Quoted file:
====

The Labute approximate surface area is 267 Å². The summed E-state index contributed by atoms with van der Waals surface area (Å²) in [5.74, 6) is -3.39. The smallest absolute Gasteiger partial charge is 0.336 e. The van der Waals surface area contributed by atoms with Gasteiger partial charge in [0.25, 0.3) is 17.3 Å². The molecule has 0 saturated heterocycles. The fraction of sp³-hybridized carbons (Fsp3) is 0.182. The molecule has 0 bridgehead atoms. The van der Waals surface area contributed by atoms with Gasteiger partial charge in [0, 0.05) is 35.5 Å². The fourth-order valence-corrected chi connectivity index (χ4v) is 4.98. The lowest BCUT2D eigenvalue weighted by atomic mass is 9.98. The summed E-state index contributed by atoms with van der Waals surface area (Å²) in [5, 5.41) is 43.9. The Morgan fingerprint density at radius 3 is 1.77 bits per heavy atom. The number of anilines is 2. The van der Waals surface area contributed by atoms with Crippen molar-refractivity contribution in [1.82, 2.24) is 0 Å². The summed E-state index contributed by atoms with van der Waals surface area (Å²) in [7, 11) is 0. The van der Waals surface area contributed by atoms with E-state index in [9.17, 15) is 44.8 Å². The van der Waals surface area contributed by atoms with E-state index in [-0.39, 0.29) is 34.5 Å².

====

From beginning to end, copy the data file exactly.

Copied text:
The Labute approximate surface area is 267 Å². The summed E-state index contributed by atoms with van der Waals surface area (Å²) in [5.74, 6) is -3.39. The smallest absolute Gasteiger partial charge is 0.336 e. The van der Waals surface area contributed by atoms with Gasteiger partial charge in [0.25, 0.3) is 17.3 Å². The molecule has 0 saturated heterocycles. The fraction of sp³-hybridized carbons (Fsp3) is 0.182. The molecule has 0 bridgehead atoms. The van der Waals surface area contributed by atoms with Gasteiger partial charge in [0, 0.05) is 35.5 Å². The fourth-order valence-corrected chi connectivity index (χ4v) is 4.98. The lowest BCUT2D eigenvalue weighted by atomic mass is 9.98. The summed E-state index contributed by atoms with van der Waals surface area (Å²) in [5, 5.41) is 43.9. The Morgan fingerprint density at radius 3 is 1.77 bits per heavy atom. The number of anilines is 2. The van der Waals surface area contributed by atoms with Crippen molar-refractivity contribution in [1.82, 2.24) is 0 Å². The summed E-state index contributed by atoms with van der Waals surface area (Å²) in [7, 11) is 0. The van der Waals surface area contributed by atoms with E-state index in [9.17, 15) is 44.8 Å². The van der Waals surface area contributed by atoms with E-state index in [-0.39, 0.29) is 34.5 Å².